It was 80 years today that Japan’s Imperial Navy launched a surprise attack on the Hawaiian Naval base of Pearl Harbor that would result in the United States entering World War II.
The attack, designed by Japan to be a preventative action to keep the U.S. from interfering with their military actions in the Philippines, Guam, Hong Kong, Malaya, Singapore, and Wake Islands as well as other areas in Southeast Asia, would draw the U.S. into World War II and spell ultimate defeat to Japan and their military ambitions.
At 7:48 Hawaiian time, 353 Japanese fighters, bombers and torpedo aircraft, from six Japanese aircraft carriers north of the islands, would swoop into Pearl Harbor and wreak havoc on the base, killing 2,403 Americans and wounding 1,178 others.
Four of eight American battleships were sunk, and three cruisers, three destroyers, a mine-layer, and an anti-aircraft training ship were sunk or damaged. The Enterprise, Lexington, and Saratoga, the U.S. Pacific Fleet’s aircraft carriers would escape the carnage as they were at sea.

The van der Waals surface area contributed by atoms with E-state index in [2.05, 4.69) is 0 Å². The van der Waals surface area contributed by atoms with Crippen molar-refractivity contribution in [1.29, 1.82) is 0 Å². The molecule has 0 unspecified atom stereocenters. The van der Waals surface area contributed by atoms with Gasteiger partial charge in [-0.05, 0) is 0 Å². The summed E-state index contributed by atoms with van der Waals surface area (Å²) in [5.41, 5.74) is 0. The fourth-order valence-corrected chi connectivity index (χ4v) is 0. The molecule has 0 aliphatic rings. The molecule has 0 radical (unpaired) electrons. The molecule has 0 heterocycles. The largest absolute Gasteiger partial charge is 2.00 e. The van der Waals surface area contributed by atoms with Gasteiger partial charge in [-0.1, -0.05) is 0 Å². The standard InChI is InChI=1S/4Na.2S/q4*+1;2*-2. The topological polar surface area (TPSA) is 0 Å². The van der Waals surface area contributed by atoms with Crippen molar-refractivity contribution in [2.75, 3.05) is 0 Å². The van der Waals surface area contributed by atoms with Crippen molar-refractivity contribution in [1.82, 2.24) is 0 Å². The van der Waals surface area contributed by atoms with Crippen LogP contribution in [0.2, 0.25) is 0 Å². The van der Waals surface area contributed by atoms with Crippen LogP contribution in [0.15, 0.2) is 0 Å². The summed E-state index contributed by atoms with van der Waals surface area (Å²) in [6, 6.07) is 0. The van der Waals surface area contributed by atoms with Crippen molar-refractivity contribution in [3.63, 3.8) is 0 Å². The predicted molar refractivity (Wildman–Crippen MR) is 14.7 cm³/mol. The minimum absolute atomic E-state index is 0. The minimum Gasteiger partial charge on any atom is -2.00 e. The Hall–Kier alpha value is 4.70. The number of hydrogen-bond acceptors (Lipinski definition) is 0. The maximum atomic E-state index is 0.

The devastating attack took only 90 minutes.
Of the battleships sunk, only one was not raised and repaired. The Arizona (BB-39) exploded and sank, killing 1,177 officers and men. The wreck remains submerged in the harbor to this day. In 1962 the USS Arizona Memorial was built over the hull of the ship.
Also involved in the attack, were five Japanese submarines. Four were destroyed and one was captured.
Although a majority of Americans believed that war with Japan was imminent, the attack on Pearl Harbor without a declaration of war came as a shock to America. It was widely thought then that any initial attack would take place in the Philippines.
Although a surprise to the American people, the plan to attack Pearl Harbor had been planned by Japan as early as the spring of 1941. By November 5th, Japan’s Emperor Hirohito approved the attack plan, and by December 1st, the final approval was given.
The day following the Japanese attack, President Franklin Delano Roosevelt would call December 7th, “a date which will live in infamy,” and war would be declared on the island nation.
For the past 80 years, U.S. flags have been lowered to half-mast in memory and mourning for those lost during that December morning attack.